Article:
May intervenes to speed up new UK immigration plan
LONDON — The U.K. government has brought forward plans to publish its post-Brexit immigration policy after Theresa May intervened to speed up the process, according to senior British officials.
A government white paper setting out the proposed new immigration rules, ending freedom of movement for EU citizens in the U.K., has now been pencilled in for publication before parliament goes into recess for its summer break in July, although this could still slip, two senior officials said.
Under former Home Secretary Amber Rudd, the Home Office had repeatedly delayed publication of the new immigration proposals, sparking alarm among Brexiteer ministers who want the government to step up planning for a “no-deal” scenario in negotiations with Brussels.
The publication of the plans will be a “massive moment” for the government, according to one of the officials, speaking on condition of anonymity. The proposals could emerge at a highly sensitive moment in the Brexit negotiations, just months before the October deadline for the final exit package to be agreed.
The issue is contentious and, for millions of people, personal. Whatever course the government embraces, it will surely alienate one or more key constituencies.
A path favored by many Brexiteers is to treat EU citizens no differently than any other nationals.
Several options have been raised. During the EU referendum campaign, Brexiteers called for an “Australian points-based system” to replace EU rules that ensure freedom of movement across borders. However, the prime minister rejected the proposal not long after moving into No. 10. The points-based system does not set a limit or target for reducing immigration, but is instead based on a countrys economic need.
Another option floated by some in Westminster is to create a European visa area offering EU citizens preferential access to the U.K. To its critics this would amount to “freedom of movement in all but name,” even if the U.K. government retained some powers to limit access, using a so-called emergency brake. Many senior MPs believe such an offer could be the key to unlocking a preferential trade deal with Brussels while still retaining sovereign control over immigration.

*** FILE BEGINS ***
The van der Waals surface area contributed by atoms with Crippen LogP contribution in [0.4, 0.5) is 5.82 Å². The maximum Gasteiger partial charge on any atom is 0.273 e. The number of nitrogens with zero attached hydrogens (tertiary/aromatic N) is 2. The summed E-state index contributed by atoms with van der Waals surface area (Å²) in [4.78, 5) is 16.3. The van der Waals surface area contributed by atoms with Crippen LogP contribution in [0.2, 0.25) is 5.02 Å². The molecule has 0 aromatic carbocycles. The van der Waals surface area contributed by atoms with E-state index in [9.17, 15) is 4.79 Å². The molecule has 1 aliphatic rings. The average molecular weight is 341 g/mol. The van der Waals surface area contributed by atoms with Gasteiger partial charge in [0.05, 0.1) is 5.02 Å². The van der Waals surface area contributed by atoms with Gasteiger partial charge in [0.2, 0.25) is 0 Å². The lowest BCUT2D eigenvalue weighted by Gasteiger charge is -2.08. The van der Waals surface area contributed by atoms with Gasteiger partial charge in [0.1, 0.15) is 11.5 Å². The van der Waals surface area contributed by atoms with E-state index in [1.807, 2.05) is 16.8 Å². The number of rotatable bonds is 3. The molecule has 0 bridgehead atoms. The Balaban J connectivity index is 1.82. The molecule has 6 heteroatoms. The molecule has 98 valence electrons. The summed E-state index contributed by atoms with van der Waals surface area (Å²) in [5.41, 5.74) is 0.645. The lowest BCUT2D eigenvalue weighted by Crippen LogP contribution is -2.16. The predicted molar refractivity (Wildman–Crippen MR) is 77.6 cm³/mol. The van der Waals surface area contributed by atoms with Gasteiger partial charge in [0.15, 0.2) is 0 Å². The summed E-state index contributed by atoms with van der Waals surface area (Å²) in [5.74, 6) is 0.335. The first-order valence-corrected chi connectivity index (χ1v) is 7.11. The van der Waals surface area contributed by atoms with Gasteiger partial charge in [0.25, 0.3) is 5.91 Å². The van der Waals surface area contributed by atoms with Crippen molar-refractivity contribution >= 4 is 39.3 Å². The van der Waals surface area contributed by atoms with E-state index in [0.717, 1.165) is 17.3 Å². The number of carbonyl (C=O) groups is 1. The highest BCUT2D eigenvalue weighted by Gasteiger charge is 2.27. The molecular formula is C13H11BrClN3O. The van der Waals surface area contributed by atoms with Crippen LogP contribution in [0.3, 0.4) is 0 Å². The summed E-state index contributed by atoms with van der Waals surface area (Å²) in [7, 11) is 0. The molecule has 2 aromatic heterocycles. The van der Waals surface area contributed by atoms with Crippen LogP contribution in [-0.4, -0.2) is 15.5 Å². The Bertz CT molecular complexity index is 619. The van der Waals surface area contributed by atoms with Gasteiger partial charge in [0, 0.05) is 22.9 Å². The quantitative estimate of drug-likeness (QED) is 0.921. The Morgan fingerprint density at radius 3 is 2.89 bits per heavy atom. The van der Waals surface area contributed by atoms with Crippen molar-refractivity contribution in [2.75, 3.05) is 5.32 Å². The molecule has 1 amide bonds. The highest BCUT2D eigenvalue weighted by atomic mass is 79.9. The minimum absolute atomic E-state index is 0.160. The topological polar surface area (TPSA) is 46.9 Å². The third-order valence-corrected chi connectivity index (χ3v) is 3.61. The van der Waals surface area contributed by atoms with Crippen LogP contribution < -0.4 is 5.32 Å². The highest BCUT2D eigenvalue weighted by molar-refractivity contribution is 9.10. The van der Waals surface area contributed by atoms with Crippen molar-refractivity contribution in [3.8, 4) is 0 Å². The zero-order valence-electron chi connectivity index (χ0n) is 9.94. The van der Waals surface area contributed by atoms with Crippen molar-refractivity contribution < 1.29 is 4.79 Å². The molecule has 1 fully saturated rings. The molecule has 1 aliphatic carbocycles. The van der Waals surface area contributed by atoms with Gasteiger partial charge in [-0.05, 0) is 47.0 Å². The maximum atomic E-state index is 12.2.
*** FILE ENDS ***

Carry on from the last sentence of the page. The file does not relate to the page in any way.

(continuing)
A path favored by many Brexiteers is to treat EU citizens no differently than any other nationals, granting access to the U.K. under a single international visa regime.
Any perceived crackdown on EU citizens rights to move to Britain for work could undermine any goodwill built up between the two sides in the last year of talks on a divorce settlement.
“Its not an official negotiating topic, no, and no one expects it to become one. But no one seriously doubts its not still an issue” — Diplomat
Home Office officials had previously said the white paper — a policy document setting out the governments proposals for future legislation — would not be published until the fall and possibly as late as the New Year.
However, amid mounting tension in Cabinet, the prime minister stepped in to order the Home Office to speed up publication, the two officials said.
Rudd had agreed to the new speeded-up timetable before her resignation, a senior government aide said.
A second official confirmed the prime minister has made clear to Rudds successor as home secretary, Sajid Javid, that one of his priorities should be to get the new system in place. “The prime minister wants to see this brought forward,” the official said.
A spokesperson for the Home Office said: “There has been an agreement to bring forward a white paper and that is what we intend to do.”
The U.K.s new Home Secretary Sajid Javid | Chris J Ratcliffe/Getty Images
One EU27 diplomat said that while officials in Brussels had accepted freedom of movement would no longer apply in the U.K., the new system would still have an impact on talks between London and Brussels.
“Its not an official negotiating topic, no, and no one expects it to become one,” the diplomat said. “But no one seriously doubts its not still an issue.”
By publishing the immigration plan so early, the government risks accusations of jumping the gun on discussions over Britains future trading relationship with the EU.
One non-EU ambassador from a major advanced economy, who spoke on condition of anonymity, said the trade deal would boil down to a trade-off between freedom of movement and access to the European single market for Britains giant financial services sector.
The new timetable also means the paper will be published before the long-awaited Migration Advisory Committees report into the economics of immigration, which Home Office officials had until recently said would inform the governments policy.
The committee has been asked to report by September 2018.
In February, the home affairs committee in the House of Commons said there was still “considerable uncertainty about when the white paper will be published.” It said the delay had caused “anxiety for EU citizens in the U.K., uncertainty for U.K. businesses and concern in parliament.”